There is actually no intrinsic difference between the two, as far as how they are made. You write it in a text file, same as you do for your .cpp files. You just name them .h instead of .cpp.
What changes is what is usually placed in them. It is customary to place definitions of your classes, class members, functions etc in a header file. And the main bulk of application code will go in .cpp file/files. Oftentimes you will see headers containing only the definitions and an accompanying .cpp file with the same name as the header file containing the code for each of the defined functions.
If you have written a header file of your own, you can include it using either of these two formats:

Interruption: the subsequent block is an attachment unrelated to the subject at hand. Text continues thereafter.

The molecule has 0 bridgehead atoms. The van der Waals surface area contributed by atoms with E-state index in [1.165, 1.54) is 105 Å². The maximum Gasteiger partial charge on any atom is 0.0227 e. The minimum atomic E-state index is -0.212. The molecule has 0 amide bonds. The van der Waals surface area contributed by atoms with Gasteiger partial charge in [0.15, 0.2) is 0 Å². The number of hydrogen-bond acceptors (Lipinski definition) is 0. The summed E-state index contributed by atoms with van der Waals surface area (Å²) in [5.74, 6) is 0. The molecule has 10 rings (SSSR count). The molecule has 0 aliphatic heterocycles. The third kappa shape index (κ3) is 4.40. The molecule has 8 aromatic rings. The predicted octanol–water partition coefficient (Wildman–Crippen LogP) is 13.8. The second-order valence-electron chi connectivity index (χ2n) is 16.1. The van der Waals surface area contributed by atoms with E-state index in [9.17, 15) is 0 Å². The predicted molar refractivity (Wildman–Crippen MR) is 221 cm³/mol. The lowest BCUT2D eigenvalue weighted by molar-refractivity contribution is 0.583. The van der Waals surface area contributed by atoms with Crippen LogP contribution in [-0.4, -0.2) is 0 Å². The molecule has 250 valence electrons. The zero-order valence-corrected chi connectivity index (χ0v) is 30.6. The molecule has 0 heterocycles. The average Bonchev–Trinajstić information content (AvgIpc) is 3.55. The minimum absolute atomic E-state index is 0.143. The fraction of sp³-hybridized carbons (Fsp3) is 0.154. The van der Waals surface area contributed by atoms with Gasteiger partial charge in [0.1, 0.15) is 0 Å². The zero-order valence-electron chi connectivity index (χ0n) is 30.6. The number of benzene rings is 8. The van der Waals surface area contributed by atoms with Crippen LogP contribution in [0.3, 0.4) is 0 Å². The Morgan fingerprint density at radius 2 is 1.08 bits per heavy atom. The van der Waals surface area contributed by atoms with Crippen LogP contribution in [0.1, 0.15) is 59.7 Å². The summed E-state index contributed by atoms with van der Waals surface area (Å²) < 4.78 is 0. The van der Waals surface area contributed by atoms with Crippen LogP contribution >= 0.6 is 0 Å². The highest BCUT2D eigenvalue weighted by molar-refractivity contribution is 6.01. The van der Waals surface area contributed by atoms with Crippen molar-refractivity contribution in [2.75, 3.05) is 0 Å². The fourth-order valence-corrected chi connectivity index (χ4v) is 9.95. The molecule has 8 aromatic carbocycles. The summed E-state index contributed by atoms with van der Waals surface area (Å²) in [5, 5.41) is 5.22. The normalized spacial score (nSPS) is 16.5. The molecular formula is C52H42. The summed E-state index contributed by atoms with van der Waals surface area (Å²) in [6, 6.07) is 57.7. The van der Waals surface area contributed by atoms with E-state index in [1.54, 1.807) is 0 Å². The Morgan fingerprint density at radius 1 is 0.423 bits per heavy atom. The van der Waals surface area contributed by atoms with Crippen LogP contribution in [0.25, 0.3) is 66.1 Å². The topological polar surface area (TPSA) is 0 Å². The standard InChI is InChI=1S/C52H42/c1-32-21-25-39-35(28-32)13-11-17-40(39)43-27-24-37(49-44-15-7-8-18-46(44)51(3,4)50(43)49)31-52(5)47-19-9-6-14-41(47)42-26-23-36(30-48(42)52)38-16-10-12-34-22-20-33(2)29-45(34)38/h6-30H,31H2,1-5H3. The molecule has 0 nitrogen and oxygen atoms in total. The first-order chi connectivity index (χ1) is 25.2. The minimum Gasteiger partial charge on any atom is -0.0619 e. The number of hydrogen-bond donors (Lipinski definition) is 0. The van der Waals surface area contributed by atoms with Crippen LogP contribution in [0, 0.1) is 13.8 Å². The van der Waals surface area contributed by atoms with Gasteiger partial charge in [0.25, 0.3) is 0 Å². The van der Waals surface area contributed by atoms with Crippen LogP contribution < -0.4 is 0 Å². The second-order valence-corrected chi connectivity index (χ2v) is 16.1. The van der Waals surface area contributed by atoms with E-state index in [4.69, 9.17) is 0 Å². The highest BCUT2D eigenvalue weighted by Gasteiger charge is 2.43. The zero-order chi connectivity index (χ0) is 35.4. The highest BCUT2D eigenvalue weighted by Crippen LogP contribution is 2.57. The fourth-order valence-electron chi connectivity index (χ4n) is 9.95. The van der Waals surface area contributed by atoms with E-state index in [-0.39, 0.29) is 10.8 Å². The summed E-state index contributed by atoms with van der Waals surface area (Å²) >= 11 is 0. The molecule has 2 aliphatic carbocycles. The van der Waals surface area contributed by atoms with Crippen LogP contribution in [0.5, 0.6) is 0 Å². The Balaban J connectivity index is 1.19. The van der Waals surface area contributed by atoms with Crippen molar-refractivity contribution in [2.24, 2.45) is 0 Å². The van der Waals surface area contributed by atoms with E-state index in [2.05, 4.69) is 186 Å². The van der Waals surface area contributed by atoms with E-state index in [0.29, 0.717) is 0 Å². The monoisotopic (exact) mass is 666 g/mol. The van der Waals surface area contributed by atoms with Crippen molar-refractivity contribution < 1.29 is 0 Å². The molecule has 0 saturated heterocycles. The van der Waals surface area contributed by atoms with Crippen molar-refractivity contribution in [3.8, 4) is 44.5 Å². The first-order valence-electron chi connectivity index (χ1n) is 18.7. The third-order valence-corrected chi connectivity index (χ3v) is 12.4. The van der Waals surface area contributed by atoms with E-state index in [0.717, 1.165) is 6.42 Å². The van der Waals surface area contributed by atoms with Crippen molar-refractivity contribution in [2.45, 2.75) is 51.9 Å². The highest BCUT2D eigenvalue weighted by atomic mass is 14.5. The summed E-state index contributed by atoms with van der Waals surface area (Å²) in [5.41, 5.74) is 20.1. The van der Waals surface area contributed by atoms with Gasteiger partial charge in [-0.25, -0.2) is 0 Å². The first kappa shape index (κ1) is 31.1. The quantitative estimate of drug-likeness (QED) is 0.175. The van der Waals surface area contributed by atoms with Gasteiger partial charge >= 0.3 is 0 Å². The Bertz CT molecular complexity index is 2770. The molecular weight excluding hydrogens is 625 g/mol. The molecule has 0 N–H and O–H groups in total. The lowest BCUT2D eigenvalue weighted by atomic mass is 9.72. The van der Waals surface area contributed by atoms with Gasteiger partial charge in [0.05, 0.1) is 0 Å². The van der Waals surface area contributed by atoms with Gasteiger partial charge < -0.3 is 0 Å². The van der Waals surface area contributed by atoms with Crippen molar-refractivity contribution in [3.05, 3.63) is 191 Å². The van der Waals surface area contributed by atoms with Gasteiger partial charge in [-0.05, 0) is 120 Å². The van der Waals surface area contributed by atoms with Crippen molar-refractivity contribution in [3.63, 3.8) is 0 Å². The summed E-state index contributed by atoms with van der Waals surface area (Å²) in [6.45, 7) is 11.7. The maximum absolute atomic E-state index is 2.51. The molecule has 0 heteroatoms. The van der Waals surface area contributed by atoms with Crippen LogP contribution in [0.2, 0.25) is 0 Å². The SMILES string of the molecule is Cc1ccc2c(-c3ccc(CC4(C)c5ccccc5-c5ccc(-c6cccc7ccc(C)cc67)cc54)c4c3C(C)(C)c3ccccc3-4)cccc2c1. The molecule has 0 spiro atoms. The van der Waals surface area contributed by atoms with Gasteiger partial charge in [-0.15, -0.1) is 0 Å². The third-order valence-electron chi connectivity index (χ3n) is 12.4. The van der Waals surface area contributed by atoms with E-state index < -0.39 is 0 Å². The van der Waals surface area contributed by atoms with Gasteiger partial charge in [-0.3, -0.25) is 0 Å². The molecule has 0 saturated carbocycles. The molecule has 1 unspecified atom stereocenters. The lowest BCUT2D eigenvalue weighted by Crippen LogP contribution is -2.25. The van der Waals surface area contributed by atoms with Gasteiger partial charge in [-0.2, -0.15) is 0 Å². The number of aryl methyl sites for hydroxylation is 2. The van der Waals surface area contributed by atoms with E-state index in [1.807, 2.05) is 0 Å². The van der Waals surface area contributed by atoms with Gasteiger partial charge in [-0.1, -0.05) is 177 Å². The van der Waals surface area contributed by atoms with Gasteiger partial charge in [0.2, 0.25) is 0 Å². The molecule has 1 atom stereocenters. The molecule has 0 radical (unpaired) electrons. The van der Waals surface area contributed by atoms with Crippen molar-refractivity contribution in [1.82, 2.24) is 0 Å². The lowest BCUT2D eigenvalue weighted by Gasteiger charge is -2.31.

The first one will look for the file in the same directory as the file containing the
, while the second one (which you likely see most often for standard library headers) looks for the header in predefined directories.
So if you made a header file of your own, and wanted to use the second #include form using < > , you would have to define it's location before compiling your project -- otherwise you could use the first form using double quotes after making sure that the header is in the same directory as the file containing the